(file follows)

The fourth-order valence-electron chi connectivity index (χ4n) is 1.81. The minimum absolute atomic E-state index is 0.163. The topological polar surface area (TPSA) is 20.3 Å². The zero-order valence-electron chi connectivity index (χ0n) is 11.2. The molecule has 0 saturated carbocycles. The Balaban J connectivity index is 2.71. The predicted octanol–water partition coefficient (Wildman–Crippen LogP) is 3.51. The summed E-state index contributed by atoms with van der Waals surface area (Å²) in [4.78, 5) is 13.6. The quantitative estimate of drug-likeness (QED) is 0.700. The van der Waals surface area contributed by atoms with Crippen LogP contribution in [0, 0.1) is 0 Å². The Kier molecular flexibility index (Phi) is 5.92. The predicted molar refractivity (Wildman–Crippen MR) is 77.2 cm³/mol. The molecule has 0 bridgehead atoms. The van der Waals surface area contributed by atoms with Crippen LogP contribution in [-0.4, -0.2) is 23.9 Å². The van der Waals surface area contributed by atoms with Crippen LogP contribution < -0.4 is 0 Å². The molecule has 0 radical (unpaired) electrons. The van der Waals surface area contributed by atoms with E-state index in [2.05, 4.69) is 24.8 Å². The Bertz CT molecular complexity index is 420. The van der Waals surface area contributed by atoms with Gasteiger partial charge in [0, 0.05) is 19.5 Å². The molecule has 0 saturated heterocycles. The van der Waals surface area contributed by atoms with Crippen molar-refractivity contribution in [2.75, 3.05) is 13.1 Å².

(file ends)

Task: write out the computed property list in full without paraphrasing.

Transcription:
The fourth-order valence-electron chi connectivity index (χ4n) is 1.81. The minimum absolute atomic E-state index is 0.163. The topological polar surface area (TPSA) is 20.3 Å². The zero-order valence-electron chi connectivity index (χ0n) is 11.2. The molecule has 0 saturated carbocycles. The Balaban J connectivity index is 2.71. The predicted octanol–water partition coefficient (Wildman–Crippen LogP) is 3.51. The summed E-state index contributed by atoms with van der Waals surface area (Å²) in [4.78, 5) is 13.6. The quantitative estimate of drug-likeness (QED) is 0.700. The van der Waals surface area contributed by atoms with Crippen LogP contribution in [0, 0.1) is 0 Å². The Kier molecular flexibility index (Phi) is 5.92. The predicted molar refractivity (Wildman–Crippen MR) is 77.2 cm³/mol. The molecule has 0 bridgehead atoms. The van der Waals surface area contributed by atoms with Crippen LogP contribution in [-0.4, -0.2) is 23.9 Å². The van der Waals surface area contributed by atoms with Crippen LogP contribution < -0.4 is 0 Å². The molecule has 0 radical (unpaired) electrons. The van der Waals surface area contributed by atoms with E-state index in [2.05, 4.69) is 24.8 Å². The Bertz CT molecular complexity index is 420. The van der Waals surface area contributed by atoms with Gasteiger partial charge in [0, 0.05) is 19.5 Å². The molecule has 0 saturated heterocycles. The van der Waals surface area contributed by atoms with Crippen molar-refractivity contribution in [2.75, 3.05) is 13.1 Å².